|ACT Composite Score||Estimated SAT Composite||Estimated SAT Composite Range|
If you’d like to convert your SAT score on the 1600-scale to an “old” SAT score on the 2400-scale, you can use this table, published by the College Board:
|New SAT||Old SAT||New SAT||Old SAT||New SAT||Old SAT|
How To Convert Between SAT and ACT Scores
As we wrote in the introduction, you can’t determine exactly how you’d do on the SAT if you took the ACT, or the ACT if you took the SAT.
So, what can you do?
You can use conversion data from the makers of the SAT and the ACT to do an ACT to SAT conversion to determine how your score would rank if it were converted to a score on the opposite test.
These test publishers collect massive amounts of data regarding the scores of hundreds, thousands, millions of students on their respective admissions tests. They break all of these scores into percentiles, which show how many students score each different possible score.
You’ve probably seen this before – if you score 1190 on the SAT, for example, this is a 71st percentile score. That means 71% of all students who take the SAT scored less than 1190, and 29% scored higher. The ACT releases percentile charts showing the same breakdown of information for their test.
The College Board takes these calculations a step further, and produces a series of tables called “concordance tables,” which are designed for ACT to SAT conversion and vice versa. It is a tiny bit complicated, but they basically compare scores that would be at the same percentile on both tests, so you know that if you scored at, say, the 80th percentile on the SAT, you can see which score would put you at the same percentile on the ACT, and that is your “converted” score.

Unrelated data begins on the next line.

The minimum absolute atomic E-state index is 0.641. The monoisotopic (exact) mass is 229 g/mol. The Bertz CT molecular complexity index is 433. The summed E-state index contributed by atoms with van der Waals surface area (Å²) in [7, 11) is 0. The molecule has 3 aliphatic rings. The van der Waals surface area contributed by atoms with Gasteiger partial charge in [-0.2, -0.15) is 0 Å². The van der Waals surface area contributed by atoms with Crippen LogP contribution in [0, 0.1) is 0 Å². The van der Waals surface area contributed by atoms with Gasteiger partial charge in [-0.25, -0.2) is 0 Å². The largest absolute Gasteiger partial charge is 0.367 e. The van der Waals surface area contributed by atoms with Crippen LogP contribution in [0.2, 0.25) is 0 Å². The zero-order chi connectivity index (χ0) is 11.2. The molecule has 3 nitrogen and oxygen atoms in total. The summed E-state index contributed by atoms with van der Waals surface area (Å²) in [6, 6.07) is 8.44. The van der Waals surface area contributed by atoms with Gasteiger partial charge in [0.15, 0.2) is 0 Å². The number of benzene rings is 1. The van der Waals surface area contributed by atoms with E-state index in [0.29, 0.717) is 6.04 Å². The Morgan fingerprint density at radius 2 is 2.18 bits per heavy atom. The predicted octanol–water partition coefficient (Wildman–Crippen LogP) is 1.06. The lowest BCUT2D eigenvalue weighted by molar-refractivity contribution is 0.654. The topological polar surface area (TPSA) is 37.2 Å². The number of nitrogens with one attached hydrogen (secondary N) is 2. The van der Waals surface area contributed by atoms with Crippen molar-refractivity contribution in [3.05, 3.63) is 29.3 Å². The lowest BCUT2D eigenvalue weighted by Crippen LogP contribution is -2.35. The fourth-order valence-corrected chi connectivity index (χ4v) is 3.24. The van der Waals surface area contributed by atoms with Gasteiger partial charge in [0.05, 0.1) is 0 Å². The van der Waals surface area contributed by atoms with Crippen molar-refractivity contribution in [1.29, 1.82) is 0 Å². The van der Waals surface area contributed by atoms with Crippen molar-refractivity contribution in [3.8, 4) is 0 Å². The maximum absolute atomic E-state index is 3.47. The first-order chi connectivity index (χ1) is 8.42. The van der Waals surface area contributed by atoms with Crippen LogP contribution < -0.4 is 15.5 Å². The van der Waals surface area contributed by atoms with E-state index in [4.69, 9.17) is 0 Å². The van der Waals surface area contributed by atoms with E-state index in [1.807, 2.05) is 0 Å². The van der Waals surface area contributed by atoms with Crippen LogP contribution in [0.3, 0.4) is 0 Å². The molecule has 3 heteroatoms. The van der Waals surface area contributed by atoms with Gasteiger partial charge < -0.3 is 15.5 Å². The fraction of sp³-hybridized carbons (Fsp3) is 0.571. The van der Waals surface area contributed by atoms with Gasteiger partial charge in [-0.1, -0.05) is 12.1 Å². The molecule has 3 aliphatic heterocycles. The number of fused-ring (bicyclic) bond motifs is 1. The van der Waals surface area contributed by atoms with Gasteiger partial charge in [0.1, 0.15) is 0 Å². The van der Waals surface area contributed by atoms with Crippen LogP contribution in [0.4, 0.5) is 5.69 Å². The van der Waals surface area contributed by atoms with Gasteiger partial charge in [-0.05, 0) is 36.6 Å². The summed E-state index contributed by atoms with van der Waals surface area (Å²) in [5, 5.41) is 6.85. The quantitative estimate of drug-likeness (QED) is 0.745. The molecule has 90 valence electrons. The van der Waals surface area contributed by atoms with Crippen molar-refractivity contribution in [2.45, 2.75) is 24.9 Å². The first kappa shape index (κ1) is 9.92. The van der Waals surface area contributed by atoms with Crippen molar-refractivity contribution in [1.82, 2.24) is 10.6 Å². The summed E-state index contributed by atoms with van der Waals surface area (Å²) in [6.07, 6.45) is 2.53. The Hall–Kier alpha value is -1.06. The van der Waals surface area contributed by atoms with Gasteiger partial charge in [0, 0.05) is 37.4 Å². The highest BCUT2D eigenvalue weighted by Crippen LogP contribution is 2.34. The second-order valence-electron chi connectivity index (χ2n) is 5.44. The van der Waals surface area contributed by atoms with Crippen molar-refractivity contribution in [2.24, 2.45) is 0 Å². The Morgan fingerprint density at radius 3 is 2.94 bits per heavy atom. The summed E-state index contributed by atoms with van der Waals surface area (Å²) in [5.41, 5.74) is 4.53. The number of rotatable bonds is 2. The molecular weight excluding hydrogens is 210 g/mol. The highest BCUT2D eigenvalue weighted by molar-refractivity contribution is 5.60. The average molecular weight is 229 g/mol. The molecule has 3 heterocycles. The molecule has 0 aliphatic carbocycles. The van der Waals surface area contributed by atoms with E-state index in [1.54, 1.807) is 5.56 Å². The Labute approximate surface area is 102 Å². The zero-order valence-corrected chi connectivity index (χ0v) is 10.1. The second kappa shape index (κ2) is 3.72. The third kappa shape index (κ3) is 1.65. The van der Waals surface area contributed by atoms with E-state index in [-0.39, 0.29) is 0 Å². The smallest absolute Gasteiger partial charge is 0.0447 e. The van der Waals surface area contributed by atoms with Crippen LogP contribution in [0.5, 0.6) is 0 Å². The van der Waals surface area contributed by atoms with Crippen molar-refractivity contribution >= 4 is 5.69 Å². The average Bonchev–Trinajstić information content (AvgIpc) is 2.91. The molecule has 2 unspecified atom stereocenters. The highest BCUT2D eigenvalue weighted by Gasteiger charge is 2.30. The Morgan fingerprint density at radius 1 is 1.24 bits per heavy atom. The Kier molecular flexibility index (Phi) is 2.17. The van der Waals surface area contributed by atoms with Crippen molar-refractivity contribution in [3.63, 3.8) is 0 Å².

As we have already said, these tables are not designed to show exactly how any individual student would do applying their personal skills to both tests, because we can’t really know based on your score on one test whether or not you might naturally be more suited to performing better or worse on the other test.
What Are Your Next Steps?
Now that you’ve converted your score from ACT to SAT, or from SAT to ACT, or from ACT to “old” SAT, or from – well, you get the picture – what do you do with the information? There is no need to convert your scores if it doesn’t lead to a decision as to what kind of action to take.
The main decision you are likely to make is whether or not to take the test you have not yet taken. You may decide, for example, after an ACT SAT conversion, that you could actually score higher on the ACT than your converted score. In this case, your first step should probably be to take a practice test or seek advice about proceeding with prep for the new test.
On the other hand, after seeing your converted scores, you may not believe that you could do better on the test you haven’t taken, but decide that your current scores aren’t as competitive as you’d like them to be. In this case, you’ll want to look into your options for improving your score on the test to which you have already devoted your energy.